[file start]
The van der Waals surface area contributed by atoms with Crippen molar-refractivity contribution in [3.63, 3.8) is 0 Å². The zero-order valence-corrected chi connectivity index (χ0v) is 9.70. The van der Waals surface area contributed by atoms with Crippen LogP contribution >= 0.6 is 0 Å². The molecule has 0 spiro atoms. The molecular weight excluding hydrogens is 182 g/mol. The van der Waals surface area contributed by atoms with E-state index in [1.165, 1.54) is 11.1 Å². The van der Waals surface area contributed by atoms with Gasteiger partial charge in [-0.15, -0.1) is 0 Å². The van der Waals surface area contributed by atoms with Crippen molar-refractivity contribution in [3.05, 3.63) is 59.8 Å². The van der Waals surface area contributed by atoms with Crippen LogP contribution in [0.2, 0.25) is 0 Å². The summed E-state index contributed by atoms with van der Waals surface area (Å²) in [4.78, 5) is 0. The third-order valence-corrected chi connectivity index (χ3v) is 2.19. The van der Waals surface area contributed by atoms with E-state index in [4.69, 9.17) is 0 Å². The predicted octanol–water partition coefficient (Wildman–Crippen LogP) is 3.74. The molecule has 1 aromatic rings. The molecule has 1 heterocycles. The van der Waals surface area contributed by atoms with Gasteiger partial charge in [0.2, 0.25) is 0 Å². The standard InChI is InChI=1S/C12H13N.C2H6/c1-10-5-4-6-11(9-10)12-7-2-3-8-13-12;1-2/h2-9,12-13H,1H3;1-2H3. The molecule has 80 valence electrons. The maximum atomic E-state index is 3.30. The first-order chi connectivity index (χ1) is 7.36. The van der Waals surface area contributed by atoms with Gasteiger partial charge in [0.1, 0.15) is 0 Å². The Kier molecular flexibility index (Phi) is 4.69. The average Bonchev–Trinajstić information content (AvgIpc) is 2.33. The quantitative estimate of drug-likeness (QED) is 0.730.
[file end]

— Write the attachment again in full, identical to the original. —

The van der Waals surface area contributed by atoms with Crippen molar-refractivity contribution in [3.63, 3.8) is 0 Å². The zero-order valence-corrected chi connectivity index (χ0v) is 9.70. The van der Waals surface area contributed by atoms with Crippen LogP contribution >= 0.6 is 0 Å². The molecule has 0 spiro atoms. The molecular weight excluding hydrogens is 182 g/mol. The van der Waals surface area contributed by atoms with E-state index in [1.165, 1.54) is 11.1 Å². The van der Waals surface area contributed by atoms with Gasteiger partial charge in [-0.15, -0.1) is 0 Å². The van der Waals surface area contributed by atoms with Crippen molar-refractivity contribution in [3.05, 3.63) is 59.8 Å². The van der Waals surface area contributed by atoms with Crippen LogP contribution in [0.2, 0.25) is 0 Å². The summed E-state index contributed by atoms with van der Waals surface area (Å²) in [4.78, 5) is 0. The third-order valence-corrected chi connectivity index (χ3v) is 2.19. The van der Waals surface area contributed by atoms with E-state index in [4.69, 9.17) is 0 Å². The predicted octanol–water partition coefficient (Wildman–Crippen LogP) is 3.74. The molecule has 1 aromatic rings. The molecule has 1 heterocycles. The van der Waals surface area contributed by atoms with Gasteiger partial charge in [0.2, 0.25) is 0 Å². The standard InChI is InChI=1S/C12H13N.C2H6/c1-10-5-4-6-11(9-10)12-7-2-3-8-13-12;1-2/h2-9,12-13H,1H3;1-2H3. The molecule has 80 valence electrons. The maximum atomic E-state index is 3.30. The first-order chi connectivity index (χ1) is 7.36. The van der Waals surface area contributed by atoms with Gasteiger partial charge in [0.1, 0.15) is 0 Å². The Kier molecular flexibility index (Phi) is 4.69. The average Bonchev–Trinajstić information content (AvgIpc) is 2.33. The quantitative estimate of drug-likeness (QED) is 0.730.